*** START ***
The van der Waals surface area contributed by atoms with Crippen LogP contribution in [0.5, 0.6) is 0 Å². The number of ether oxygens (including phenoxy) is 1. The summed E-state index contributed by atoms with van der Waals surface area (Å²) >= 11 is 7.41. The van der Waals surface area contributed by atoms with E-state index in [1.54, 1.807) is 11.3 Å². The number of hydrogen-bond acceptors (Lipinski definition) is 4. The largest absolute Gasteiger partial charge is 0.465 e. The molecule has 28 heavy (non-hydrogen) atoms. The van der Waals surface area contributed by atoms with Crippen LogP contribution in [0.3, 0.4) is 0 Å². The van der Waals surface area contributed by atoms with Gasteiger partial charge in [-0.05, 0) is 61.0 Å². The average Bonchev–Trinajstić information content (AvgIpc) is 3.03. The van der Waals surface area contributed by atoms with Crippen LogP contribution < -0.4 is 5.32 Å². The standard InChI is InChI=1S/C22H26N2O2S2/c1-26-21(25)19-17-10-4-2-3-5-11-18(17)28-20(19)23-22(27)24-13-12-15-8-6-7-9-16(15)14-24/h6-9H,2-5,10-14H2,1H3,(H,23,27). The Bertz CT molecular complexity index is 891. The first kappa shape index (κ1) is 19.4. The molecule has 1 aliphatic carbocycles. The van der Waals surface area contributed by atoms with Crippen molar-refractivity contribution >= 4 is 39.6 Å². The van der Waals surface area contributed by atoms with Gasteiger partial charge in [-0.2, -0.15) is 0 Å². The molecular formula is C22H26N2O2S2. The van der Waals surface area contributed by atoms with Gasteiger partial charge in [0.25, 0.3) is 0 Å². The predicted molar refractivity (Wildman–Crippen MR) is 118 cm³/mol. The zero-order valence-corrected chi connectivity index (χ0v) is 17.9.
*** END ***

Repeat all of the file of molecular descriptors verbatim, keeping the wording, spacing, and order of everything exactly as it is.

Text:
The van der Waals surface area contributed by atoms with Crippen LogP contribution in [0.5, 0.6) is 0 Å². The number of ether oxygens (including phenoxy) is 1. The summed E-state index contributed by atoms with van der Waals surface area (Å²) >= 11 is 7.41. The van der Waals surface area contributed by atoms with E-state index in [1.54, 1.807) is 11.3 Å². The number of hydrogen-bond acceptors (Lipinski definition) is 4. The largest absolute Gasteiger partial charge is 0.465 e. The molecule has 28 heavy (non-hydrogen) atoms. The van der Waals surface area contributed by atoms with Crippen LogP contribution in [0.3, 0.4) is 0 Å². The van der Waals surface area contributed by atoms with Gasteiger partial charge in [-0.05, 0) is 61.0 Å². The average Bonchev–Trinajstić information content (AvgIpc) is 3.03. The van der Waals surface area contributed by atoms with Crippen LogP contribution < -0.4 is 5.32 Å². The standard InChI is InChI=1S/C22H26N2O2S2/c1-26-21(25)19-17-10-4-2-3-5-11-18(17)28-20(19)23-22(27)24-13-12-15-8-6-7-9-16(15)14-24/h6-9H,2-5,10-14H2,1H3,(H,23,27). The Bertz CT molecular complexity index is 891. The first kappa shape index (κ1) is 19.4. The molecule has 1 aliphatic carbocycles. The van der Waals surface area contributed by atoms with Crippen molar-refractivity contribution >= 4 is 39.6 Å². The van der Waals surface area contributed by atoms with Gasteiger partial charge in [-0.2, -0.15) is 0 Å². The molecular formula is C22H26N2O2S2. The van der Waals surface area contributed by atoms with Gasteiger partial charge in [0.25, 0.3) is 0 Å². The predicted molar refractivity (Wildman–Crippen MR) is 118 cm³/mol. The zero-order valence-corrected chi connectivity index (χ0v) is 17.9.